The Dragon Spits Fire – Again: Imprisoned Liu Xiaobo”s Nobel Peace Prize Angers the Chinese

Posted on October 10, 2010 in YKA Editorials

By Pradyut Hande:

The 2010 Nobel Peace Prize award that was bestowed on the imprisoned Chinese dissident — human rights activist Liu Xiaobo has garnered mixed responses from myriad quarters the world over. While many hailed the controversial choice for this year’s award, the most notable opposition (read condemnation) has expectedly come from the Chinese government itself. The award has palpably ignited the proverbial powder keg that has left Chinese officials fuming with rage; given the fact that the independent Norwegian Nobel Committee (responsible for awarding the Nobel Peace Prize) chose to turn a deaf ear in the face of continual warnings (read threats) issued by the Chinese government “requesting” them to refrain from recognizing the unstinting efforts of Liu Xiaobo. The Chinese government’s openly bellicose stance is another indicator of the prevalent “ideology disconnect” that often mires the Middle Kingdom’s relations with its global allies.

Coming back to Liu Xiaobo: The 54-year-old has been a leading human rights/political activist, university professor and author whose unflinching pacifist approach in his earnest attempt to usher in “peaceful, gradual political change” instead of engaging in direct confrontation with the oppressive Chinese government has won him many an admirer in the international community. However, he remains an obscure marginalized peripheral figure in his own country given the fact that the Chinese Community Party has clamped down on his “inflammatory” ideas and often imprisoned him to ensure that he remains out of public consciousness.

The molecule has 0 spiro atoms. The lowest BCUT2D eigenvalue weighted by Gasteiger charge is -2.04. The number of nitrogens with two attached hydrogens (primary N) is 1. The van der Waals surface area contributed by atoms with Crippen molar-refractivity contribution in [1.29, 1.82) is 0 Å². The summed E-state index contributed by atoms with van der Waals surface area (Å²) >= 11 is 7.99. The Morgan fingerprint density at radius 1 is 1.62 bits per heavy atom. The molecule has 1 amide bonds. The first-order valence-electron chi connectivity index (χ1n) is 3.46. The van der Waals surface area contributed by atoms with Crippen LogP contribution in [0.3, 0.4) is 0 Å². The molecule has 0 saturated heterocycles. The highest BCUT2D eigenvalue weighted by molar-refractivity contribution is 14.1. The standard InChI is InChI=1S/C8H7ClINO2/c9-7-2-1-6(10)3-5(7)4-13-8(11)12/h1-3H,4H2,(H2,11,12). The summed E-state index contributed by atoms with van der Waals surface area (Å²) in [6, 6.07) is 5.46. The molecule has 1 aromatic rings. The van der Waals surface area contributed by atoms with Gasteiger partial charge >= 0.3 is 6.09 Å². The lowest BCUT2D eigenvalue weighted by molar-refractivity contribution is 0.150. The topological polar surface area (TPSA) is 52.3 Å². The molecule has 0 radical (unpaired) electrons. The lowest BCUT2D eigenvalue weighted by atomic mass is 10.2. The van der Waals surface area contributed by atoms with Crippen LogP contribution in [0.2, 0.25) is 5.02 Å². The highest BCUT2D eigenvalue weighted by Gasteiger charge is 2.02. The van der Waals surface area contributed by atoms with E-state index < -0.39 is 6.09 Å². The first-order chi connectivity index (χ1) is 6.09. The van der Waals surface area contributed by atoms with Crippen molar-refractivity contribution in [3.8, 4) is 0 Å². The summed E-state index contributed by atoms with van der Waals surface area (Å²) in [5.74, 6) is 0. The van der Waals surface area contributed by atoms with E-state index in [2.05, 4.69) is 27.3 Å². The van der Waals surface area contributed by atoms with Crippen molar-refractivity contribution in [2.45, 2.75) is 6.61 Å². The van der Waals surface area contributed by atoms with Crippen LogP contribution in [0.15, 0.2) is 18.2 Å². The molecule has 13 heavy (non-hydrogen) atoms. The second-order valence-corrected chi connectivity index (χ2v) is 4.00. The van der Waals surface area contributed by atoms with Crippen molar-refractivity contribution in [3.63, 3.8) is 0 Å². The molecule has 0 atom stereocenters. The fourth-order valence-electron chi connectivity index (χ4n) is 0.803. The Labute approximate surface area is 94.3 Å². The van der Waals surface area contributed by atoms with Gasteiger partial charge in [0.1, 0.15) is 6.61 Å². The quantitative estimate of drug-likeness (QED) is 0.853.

Xiaobo initially sprang to public prominence during the macabre Tiananmen Square protests of 1989. He was duly arrested and imprisoned for two years in view of his role in the protests. Xiaobo then subsequently taught as a professor at the Beijing Normal University but alas! He wasn’t one to be cowed by the ruthlessly suppressive Chinese government and continued to propagate his “radical” ideas, much to the chagrin of the watchdog authorities. In a move that didn’t raise too many eyebrows, Xiaobo was banned from teaching anywhere in China.

In 1996, the already much-ostracized “political change proponent” incurred the wrath of the powers that be when he spoke out against China’s single-party political system. However, this time Xiaobo was dispatched to a “re-education through labor camp” for a duration of three years. Since his release, his resolve appeared to have increased manifold as he embarked on an “ideological crusade” against the prevalent Chinese systems and practices. His criticism regarding China’s attitude towards the entire Tibet crisis further propelled him into global prominence.